We are on the cusp of an historic event, as the draft water Bill will soon come before the House. The Bill must be robust. First, it must deal with Ofwat. I am not going to pull my punches: Ofwat is a really shocking organisation. It really is a disgrace, and it has worked against conservation in this country for many years. It has no regard for conservation. It is not interested in what happens in the natural environment. If a water company wants to install metering to try to reduce usage, it will not happen if it is going to cost anybody any money. Ofwat needs to be given some responsibility for the environmental consequences of its actions. We cannot carry on in the same way as at present.
We need to get far better at capturing and storing water. We currently have an abundance of water, but a lot of it is going down the rivers into the sea. As a result, it is replenishing the aquifers, which is a good thing, but the aquifers will be sucked dry again and in two or three years we will right back where we started. That means rivers that barely flow, rivers that do not support any life, rivers that are in essence dead—environmental vandalism on a extraordinary scale. As I said, how dare we lecture the developing world on its responsibilities to its natural environment when we so casually disregard our responsibilities to our natural environment?
I was educated in America , where people are far more aggressive in pursuit of conservation issues. Trout Unlimited in America routinely takes state and federal Governments to court when they are letting down the natural environment. It mounts court cases, fights court cases and wins court cases. I do not advocate direct action in this country. Sometimes I want to man the barricades, break the water pumps, let people know how I feel, burning tyres in the street in Stockbridge, for example, to make the point, but that is not the way forward. It might be tempting, it might be momentarily attractive to become a sort of middle-class Swampy, but that is not the way forward. If this Government, if future Governments cannot get it right, we have to go to law more often. We have to hold Governments to account.
We have an excellent Minister, the Under-Secretary of State for Environment, Food and Rural Affairs, my hon. Friend Richard Benyon. His heart is in the right place. He has it within his powers to do something truly great. If he meets resistance in Ofwat, get rid of that resistance—show ’em the door. If the Environment Agency is not willing to step up to the plate, show those responsible the door. We need a can-do Government and a can-do Minister working in a can-do Department. We are at the business end of the coalition. We are halfway through the Parliament and now is the time to make the difference, to leave that legacy by which we will be judged.
So I urge the Minister in his remaining two and a half years at the Department—who knows, he might be there indefinitely as the Conservatives sweep the board in 2015, but I am almost sure that he has another two and a half years in that Department and I will ask him to do great things while he is there. This is not just about fishing, as much as I love fishing and catching beautiful wild brown trout that have swum our rivers since the ice age; it is about how we treat and regard our environment.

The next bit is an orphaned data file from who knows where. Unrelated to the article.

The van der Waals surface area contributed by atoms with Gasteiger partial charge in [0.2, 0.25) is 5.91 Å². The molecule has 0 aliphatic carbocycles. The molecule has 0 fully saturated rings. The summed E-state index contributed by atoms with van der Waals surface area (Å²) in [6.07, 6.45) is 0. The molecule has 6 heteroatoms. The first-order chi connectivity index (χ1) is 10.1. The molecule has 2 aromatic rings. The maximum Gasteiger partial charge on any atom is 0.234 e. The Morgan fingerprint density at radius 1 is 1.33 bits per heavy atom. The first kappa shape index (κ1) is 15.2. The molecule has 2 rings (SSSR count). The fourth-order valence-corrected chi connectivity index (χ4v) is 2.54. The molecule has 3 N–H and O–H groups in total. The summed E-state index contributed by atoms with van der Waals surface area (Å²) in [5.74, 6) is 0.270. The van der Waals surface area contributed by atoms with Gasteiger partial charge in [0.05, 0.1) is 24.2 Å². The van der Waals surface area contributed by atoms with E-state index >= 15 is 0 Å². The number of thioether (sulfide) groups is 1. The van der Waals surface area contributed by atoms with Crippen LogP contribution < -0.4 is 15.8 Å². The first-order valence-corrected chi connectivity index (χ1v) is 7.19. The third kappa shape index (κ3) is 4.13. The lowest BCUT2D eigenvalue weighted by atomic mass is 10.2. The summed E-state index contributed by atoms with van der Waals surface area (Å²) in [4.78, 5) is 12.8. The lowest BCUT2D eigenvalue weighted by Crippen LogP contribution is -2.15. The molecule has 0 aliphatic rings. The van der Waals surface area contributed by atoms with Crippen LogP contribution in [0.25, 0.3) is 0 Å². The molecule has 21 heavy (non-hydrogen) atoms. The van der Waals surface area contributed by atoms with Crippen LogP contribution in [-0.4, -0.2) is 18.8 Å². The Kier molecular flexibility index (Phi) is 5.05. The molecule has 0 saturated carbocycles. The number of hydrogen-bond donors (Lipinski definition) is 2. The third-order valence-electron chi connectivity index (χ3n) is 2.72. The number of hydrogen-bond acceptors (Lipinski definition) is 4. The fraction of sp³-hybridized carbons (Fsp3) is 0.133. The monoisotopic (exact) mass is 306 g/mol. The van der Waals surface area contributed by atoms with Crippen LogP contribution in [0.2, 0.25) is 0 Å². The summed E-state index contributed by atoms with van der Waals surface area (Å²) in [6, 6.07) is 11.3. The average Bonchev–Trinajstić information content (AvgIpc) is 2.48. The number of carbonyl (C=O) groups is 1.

I am appalled when I hear that plans are made to build houses in Hertfordshire and Buckinghamshire without any thought being given to how we are going to supply those houses with water. In my part of the world 70% of our water is abstracted and there are tens of thousands more houses to be built, so more and more abstraction. We have a roll-call of shame—the River Beane, the Ver, the Bulbourne, the Chess, the Misbourne, the Gade, the Wye, the Lea, the Colne, the Mimram—some of them on their knees, some no longer on their knees but in the dust, because there is no hope for them if things continue as they are now.
On many of the rivers that do not flow there are still abstraction licences that are not even being utilised. On the River Lea, which is at about 10% of its historical flow, 15% of what it was 300 or 400 years ago, there are abstraction licences that are not being exercised, but if
the water companies see fit, they have the right to exercise them. We are on the cusp not just of things going along in an unsustainable way, but truly collapsing off the cliff.
I feel passionately about the matter. Normally I am a good-natured, mild-mannered Member of Parliament and I have tried to be good-natured today, but this Government must get a grip. We have kicked the issue into the long grass for far too long. Successive Governments have not tackled it. If we do not do so, we should say to Brazil , Indonesia and parts of Africa , “Get on with what you want to do with your own environment. We are totally useless at looking after our precious natural resources. Who are we to lecture you?” If I ever come to the House at a time when no action has been taken to address the problem of our own natural resources, if I ever come to the House and hear colleagues and Ministers pontificating about what Brazil should be doing in respect of the Amazon rain forest, I will either walk out in disgust or make a scene, which will be very unattractive for all concerned.
Thank you, Mr. Deputy Speaker, for allowing me this opportunity, and Minister, I look forward to your response. You have the potential to be a great man. You are a great man in creation at the moment. I really do hope that the Department will march to your tune, that you will crack the whip and that Ofwat and the EA will get a grip, step up to the plate and sort out this terrible, terrible unfolding catastrophe.